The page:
Amanda Zito: I mean, I would really love to improve in motorcycling. I think everybody should always strive to improve in that craft, no matter how old you are. Or [00:27:00] how long you have been writing. So of course, like more, dirt bike skills and that kind of stuff is in my future. Trying to get better at those kinds of things.
Scott Brady: You're thinking about taking a training class?
Amanda Zito: Yes. Yeah. I took, the she ADV class last year. Our ADV woman and she ADV were working together at get on ADV fest in South Dakota. And I'm going back to that soon. So I'm super stoked for that. And working with Pat was amazing. I have like talked to other instructors in the past and we just never really clicked. So I didn't take their class and working with Pat was incredible.
Scott Brady: Yeah. I think that the training on a motorcycle is key because it just gives, it builds on that confidence. How do people find out more about you and your travels? What talk about all of your socials and all of the things?
Amanda Zito: Well, the easy one is my website asthemagpieflies.com. So if you go there that has all of the things on YouTube, I'm asthemagpieflies, and that's one of my more active social medias. I post there almost every Friday and there's a couple of times during the summertime where I get, I'm on a trip and I just can't make the next video. Almost every Friday I upload to YouTube, asthemagpieflies [00:28:00]. And then on Instagram, I'm at blind thistle can't see the weeds that of course I had before. The whole YouTube thing happened.
Scott Brady: So you got it. You got to tell me, cause I'm interested in the story. What brought you to calling it as the magpie flies?
Amanda Zito: That one's pretty simple. That one as the crow flies, of course, straight line, we're traveling. That wasn't easy, but I don't really go straight to anywhere. And we had magpies on our property growing up. Like a big flock came in every year. I grew up on a ranch and so I love magpies. I thought they were the most beautiful birds. And if you've ever watched a magpie, they're kind of, I mean, like they like shiny things, so they'll come here and they'll obviously think that they're going to go that way and then they see something and they're like, I want to go over there and then we'll go over there all over the place. That's me.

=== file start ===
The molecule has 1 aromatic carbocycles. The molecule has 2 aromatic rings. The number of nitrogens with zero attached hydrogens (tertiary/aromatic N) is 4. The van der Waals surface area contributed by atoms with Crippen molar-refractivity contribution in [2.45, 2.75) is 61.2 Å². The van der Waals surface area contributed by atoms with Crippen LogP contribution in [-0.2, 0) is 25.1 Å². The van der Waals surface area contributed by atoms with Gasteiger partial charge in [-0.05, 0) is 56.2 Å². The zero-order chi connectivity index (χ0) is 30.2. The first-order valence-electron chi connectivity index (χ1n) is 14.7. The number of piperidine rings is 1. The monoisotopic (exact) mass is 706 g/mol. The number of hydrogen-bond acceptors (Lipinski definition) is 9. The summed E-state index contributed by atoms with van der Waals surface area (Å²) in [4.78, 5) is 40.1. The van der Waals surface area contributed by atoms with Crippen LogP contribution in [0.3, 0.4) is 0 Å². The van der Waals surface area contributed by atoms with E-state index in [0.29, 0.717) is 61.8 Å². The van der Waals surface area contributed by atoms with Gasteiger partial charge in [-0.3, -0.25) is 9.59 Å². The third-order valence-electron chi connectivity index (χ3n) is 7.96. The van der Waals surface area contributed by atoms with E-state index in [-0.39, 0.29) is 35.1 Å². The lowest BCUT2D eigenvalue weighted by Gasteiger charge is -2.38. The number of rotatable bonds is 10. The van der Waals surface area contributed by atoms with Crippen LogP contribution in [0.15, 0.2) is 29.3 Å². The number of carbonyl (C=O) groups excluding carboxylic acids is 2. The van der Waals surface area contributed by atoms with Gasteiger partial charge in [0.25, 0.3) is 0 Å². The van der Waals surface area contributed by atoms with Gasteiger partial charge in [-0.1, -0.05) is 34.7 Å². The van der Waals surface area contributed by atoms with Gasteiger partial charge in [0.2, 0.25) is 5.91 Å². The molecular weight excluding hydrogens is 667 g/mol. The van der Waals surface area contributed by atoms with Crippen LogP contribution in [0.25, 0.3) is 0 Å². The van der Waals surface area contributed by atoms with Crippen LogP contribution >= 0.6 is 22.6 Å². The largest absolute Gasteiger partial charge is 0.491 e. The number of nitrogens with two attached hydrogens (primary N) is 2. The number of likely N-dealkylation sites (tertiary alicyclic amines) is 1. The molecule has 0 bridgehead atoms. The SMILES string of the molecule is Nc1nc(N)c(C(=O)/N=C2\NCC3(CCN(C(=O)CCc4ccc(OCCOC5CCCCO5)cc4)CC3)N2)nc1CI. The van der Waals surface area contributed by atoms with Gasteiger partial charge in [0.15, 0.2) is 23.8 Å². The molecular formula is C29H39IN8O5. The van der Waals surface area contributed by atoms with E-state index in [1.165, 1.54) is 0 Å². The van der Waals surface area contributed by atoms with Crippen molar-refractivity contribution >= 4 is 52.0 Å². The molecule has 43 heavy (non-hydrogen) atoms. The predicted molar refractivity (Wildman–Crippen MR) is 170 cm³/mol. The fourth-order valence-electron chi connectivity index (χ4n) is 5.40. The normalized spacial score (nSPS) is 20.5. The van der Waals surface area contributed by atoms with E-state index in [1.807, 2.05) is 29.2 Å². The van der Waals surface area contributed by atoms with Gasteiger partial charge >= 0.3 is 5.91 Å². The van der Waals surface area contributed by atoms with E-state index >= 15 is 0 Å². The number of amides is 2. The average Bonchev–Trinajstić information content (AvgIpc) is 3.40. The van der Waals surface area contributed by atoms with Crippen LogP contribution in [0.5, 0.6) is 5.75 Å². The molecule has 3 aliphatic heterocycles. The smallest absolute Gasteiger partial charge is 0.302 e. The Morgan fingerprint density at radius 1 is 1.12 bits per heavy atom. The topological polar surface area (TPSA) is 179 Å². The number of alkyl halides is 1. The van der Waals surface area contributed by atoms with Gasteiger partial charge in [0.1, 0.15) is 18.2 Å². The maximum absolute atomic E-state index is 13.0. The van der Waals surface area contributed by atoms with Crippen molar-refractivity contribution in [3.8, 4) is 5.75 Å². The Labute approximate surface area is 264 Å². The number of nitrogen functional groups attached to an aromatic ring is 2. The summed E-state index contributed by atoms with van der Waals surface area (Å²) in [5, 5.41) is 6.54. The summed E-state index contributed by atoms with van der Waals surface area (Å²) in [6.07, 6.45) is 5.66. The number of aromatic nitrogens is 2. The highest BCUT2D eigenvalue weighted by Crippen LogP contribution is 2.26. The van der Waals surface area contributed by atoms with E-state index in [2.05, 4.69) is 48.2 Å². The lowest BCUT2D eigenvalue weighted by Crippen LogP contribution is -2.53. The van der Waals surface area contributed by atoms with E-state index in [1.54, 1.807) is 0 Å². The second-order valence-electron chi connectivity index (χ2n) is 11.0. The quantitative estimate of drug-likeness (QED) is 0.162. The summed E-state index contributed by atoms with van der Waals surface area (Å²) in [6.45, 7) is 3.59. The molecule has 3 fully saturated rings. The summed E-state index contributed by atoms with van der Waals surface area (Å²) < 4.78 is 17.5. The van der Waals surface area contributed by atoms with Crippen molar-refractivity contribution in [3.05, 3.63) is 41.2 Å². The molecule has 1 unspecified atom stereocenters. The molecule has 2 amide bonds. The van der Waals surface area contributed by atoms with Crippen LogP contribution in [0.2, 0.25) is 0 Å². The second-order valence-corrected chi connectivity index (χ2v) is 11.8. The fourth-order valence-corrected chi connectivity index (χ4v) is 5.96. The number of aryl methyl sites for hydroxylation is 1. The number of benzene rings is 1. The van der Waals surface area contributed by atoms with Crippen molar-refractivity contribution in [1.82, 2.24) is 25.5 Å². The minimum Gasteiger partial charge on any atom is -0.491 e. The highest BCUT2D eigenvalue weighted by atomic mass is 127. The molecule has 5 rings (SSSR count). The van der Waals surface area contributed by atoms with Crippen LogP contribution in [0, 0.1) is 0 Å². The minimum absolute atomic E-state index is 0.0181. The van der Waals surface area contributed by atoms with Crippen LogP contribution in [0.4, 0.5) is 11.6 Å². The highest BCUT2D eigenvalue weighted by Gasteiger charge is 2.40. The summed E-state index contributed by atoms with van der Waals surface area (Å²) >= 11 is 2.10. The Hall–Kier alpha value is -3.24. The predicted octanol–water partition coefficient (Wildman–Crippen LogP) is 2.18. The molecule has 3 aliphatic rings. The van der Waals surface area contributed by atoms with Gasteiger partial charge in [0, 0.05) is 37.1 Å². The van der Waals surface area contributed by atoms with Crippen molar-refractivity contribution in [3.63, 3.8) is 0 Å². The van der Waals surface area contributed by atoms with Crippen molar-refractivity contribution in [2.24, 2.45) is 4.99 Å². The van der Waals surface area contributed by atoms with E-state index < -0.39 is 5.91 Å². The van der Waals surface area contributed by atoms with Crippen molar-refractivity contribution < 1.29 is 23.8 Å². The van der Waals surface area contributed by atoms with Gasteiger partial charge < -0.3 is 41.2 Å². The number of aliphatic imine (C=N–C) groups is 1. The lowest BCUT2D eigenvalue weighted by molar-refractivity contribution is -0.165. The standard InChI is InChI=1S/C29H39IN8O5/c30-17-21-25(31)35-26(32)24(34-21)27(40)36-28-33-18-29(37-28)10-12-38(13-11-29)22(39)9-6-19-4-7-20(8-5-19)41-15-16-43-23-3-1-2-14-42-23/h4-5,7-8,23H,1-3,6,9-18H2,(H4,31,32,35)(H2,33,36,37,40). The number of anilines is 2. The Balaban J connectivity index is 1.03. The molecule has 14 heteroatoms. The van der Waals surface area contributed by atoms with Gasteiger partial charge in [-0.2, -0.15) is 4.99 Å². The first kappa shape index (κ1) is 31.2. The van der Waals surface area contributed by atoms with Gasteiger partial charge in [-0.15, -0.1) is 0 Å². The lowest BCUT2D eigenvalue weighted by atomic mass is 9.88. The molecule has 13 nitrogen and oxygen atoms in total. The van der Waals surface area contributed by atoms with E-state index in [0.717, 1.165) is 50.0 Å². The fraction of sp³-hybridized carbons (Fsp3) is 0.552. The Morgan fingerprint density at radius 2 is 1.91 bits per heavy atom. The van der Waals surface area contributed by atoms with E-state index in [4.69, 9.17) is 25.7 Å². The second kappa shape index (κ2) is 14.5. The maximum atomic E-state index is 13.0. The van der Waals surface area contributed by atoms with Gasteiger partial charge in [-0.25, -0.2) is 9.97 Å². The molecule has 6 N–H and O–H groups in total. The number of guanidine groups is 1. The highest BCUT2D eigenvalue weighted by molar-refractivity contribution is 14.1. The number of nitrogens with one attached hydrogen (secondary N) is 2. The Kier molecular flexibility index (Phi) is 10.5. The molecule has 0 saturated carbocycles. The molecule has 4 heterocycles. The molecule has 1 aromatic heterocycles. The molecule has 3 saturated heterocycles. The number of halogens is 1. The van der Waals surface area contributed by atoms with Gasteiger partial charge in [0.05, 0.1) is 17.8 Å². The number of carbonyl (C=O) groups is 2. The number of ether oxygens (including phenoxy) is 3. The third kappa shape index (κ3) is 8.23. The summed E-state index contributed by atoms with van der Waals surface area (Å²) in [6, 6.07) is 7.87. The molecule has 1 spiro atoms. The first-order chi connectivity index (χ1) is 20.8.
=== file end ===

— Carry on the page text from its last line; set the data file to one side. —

Scott Brady: Sounds like a perfect way to travel. So we're, we're recording this at the Overland Expo. What are some things that you've seen at the show that you are really enjoying?
Amanda Zito: Oh my gosh, there's so much. stuff. All the classes have been incredible. I've honestly spent more time listening to other people's classes than I have walking [00:29:00] around.
Scott Brady: Yeah. No, the people here are so inspiring. And I think, I think the, the event does such a wonderful job of maintaining that balance between the equipment and the people that are actually out and doing it. I think that that's so important. Well, thank you so much for being on, on the podcast today and sharing your amazing stories and adventures. Keep it up and keep us up to date on how you're doing and where you're going. And we'll share that with the audience as well.
Amanda Zito: Thank you. Thank you so much for inviting me.
Scott Brady: You're welcome. Thanks for being here. Thank you all for attending.